By James Foritano
Boston, MA – A new production by director Allegra Libonati illuminates the Cutler Majestic’s historic stage and house with a tale at once simple and profound.
Simple because, to the delight of this opera lover, the characters to keep in view form a neat triad of hero (Tom Rakewell, sung by Ben Bliss), heroine (Anne Trulove, sung by Anya Matanovic) and villain (Nick Shadow, sung by Kevin Burdette).
Tom Rakewell is our wavering hero who charges off to London with a new inheritance, eying the goal of tasting all London’s sophisticated — and mostly low pleasures — while keeping intact the purity of his love to Anne Trulove. Nick is a dope, but a dope with the complication of deeper qualities which shine progressively albeit tragically stronger as his fate closes around him.
Villain Nick Shadow is no dope; he’s a hunter of human folly so astute you might think him to be the devil incarnate, if you happened to be superstitious — or merely observant. Kevin Burdette’s wily, quick-silver, comprehension manifests even before he opens his mouth to sing the bass and base tones that Igor Stravinsky’s musical score prompts. Nick’s very double-takes turn to satanic comprehension on the instant. His bearing is subtly modulated to the fears and hopes of each character that he addresses and each world that he inhabits.
As valiant and as nimble as Nick Shadow’s deep villainy is, thank heaven, the staunch love and loyalty of Anne Trulove is played to the hilt and beyond by Anya Matanovic. Though her love, Ben Bliss’s Tom Rakewell is blinded by the gold of his inheritance, and even her protective daddy Trulove, sung by David Cushing, foolishly leans on the shoulder of Nick Shadow to guide Tom through London’s snares, Anne’s instincts trouble her with premonitions.
Not one to worry without taking action, Trulove belts out a solo at the end of act one that rings with steely determination as it coos with delicate feelings — cluing us in the audience and Nick Shadow onstage that a titanic struggle will ensue — and soon — for the soul of Tom and of mankind.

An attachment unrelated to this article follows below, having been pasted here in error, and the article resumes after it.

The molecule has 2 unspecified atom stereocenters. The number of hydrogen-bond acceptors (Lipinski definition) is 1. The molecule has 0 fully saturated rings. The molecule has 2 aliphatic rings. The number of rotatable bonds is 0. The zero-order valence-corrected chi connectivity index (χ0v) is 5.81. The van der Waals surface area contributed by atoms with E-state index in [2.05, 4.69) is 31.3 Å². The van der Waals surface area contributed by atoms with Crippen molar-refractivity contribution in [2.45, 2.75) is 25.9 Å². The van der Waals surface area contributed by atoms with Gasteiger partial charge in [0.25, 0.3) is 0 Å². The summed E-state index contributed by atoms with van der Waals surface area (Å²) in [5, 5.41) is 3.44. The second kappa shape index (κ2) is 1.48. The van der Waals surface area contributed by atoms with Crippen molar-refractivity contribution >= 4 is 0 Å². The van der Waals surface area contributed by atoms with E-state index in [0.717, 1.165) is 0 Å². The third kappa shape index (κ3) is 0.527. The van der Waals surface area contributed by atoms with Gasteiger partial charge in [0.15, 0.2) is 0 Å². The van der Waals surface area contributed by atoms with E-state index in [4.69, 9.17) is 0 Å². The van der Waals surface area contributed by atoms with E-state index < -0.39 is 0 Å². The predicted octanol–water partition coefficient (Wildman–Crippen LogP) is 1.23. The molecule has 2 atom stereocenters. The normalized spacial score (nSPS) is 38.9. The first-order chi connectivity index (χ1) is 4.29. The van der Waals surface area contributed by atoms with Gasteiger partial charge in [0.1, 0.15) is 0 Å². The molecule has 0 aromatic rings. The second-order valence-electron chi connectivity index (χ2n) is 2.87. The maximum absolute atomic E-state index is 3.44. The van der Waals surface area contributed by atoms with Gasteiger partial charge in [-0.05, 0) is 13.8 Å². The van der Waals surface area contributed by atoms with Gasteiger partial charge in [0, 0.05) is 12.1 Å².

High drama, though, waits on low drama, as Tom spends his inheritance, in true rake fashion, on bubbles and broads. Oscillating between evening dress and under-shorts, Tom runs with mad company into one madcap venture to another. Finally, to relieve his boredom, Tom marries, infamously, for celebrity and goes bankrupt with the highest, most desperate motives.
Librettists/poets W.H. Auden and his sometime lover, Chester Kallman, collaborated on the bold chance that they could sell opera-goers a script that rescues, at the last moment, conditionally, a feckless rake from the talons of a man-killer — who might even be Satan himself!
Call me sentimental, but I believe in this improbable rescue — whole cloth — as woven by the flexible, stand-up soprano notes of Anya Matanovic’s Anne Trulove.
If Trulove weaves the staunch woof of this cloth, the warp is summoned by Ben Bliss’ Tom Rakewell as his heretofore plaintive tenor mans-up to lyric loss and heroic yearning.
Lingering skepticism that virtue could neatly, if not absolutely, trump vice was banished, for me, by Nick Shadow’s horrible dissolution. Once so devilishly dominant a player in this game of ultimate stakes, Kevin Burdett’s Nick Shadow, countered, evokes a pity so irrational it almost reaches out a hand to a villainy blasted by its own slick machinations.
In sum, the costumes, sets, songs and, not least, acting prop to full height a rollicking tale that in lesser hands could easily go a-wobble. Not to mention that, in this new production, the composer, Stravinsky himself, suited and bespectacled, is resurrected by Yury Yanowsky to wander between the players with wordless, but by no means silent,
(Boston Lyric Opera’s presents “The Rake’s Progress” through March 19 at the Emerson/Cutler Majestic Theatre, 219 Tremont St., Boston, Mass.; shows take place on Wednesday and Friday at 7:30 p.m. and on Sunday at 3 p.m. For tickets, call (617) 492-6772.)